Britons are collectively handing out £510 million in unofficial loans to friends every year, a survey revealed.
One in 10 people either borrow money from a friend or lend money to one each year, with an average amount of £116 changing hands each time, according to high street bank Abbey.
But 28 per cent of people said they had fallen out with a friend over an unpaid debt, with just over a quarter of them seeing a friendship soured by a sum of less than £100.
The main reason people borrowed money from friends was to plug a gap until pay day, cited by 36 per cent, while 26 per cent turned to their friends for cash to pay off personal debts.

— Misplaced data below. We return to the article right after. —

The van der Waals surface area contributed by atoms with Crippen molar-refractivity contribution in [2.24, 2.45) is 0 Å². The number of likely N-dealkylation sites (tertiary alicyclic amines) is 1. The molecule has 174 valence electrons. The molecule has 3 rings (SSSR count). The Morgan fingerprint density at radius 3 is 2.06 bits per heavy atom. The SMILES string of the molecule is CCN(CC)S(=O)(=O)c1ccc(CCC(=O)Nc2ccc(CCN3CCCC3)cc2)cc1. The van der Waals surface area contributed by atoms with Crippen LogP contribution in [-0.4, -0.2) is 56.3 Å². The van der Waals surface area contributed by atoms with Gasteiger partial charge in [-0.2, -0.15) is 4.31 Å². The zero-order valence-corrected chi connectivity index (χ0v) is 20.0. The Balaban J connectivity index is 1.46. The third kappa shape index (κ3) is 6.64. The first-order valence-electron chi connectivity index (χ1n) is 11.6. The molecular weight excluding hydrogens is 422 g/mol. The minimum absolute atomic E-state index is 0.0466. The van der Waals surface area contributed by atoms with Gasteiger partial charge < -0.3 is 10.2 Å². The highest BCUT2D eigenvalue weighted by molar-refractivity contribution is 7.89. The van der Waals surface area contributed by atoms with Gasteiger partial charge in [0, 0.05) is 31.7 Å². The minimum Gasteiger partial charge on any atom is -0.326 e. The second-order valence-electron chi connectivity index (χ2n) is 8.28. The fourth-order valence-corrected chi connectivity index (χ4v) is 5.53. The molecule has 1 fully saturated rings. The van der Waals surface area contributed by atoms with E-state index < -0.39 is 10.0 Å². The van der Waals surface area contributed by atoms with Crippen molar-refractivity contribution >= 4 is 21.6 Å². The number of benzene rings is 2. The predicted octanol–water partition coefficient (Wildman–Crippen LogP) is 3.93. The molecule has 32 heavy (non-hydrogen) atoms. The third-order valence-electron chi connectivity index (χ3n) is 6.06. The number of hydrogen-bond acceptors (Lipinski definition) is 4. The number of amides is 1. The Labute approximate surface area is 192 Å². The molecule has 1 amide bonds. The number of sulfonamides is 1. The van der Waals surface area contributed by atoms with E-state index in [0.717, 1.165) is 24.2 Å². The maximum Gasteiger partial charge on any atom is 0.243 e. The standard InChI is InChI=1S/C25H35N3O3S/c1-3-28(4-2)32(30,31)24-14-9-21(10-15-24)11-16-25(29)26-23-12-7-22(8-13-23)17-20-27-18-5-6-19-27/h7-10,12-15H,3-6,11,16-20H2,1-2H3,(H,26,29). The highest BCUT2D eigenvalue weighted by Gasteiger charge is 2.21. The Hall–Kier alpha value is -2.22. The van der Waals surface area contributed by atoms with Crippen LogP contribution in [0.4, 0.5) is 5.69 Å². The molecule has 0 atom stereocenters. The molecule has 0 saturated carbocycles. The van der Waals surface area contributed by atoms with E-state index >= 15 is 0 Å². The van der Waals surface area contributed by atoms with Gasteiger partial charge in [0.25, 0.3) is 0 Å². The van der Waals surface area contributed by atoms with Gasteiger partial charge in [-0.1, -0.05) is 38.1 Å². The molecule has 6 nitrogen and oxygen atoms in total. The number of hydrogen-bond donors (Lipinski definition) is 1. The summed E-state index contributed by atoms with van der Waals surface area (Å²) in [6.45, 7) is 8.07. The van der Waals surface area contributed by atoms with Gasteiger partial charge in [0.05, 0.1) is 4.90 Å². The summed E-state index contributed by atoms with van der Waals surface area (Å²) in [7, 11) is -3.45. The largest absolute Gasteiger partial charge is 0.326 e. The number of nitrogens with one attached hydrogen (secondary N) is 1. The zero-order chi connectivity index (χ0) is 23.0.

Around 7 per cent of people said they had borrowed money from a friend to fund holidays, car purchases or home improvements, 6 per cent turned to friends for cash to fund a business idea, 1 per cent borrowed money to buy a present for their partner and a further 1 per cent asked for cash to cover medical expenses.
Paul Morrish, head of Abbey Loans, said: ‘As millions of Britons find that borrowing from or lending money to a friend resulted in the loss of a friendship, we’ve seen that people can fall out over the smallest amounts of money.”
* ICM Research questioned 1,000 people during June.
© The Press Association, All Rights Reserved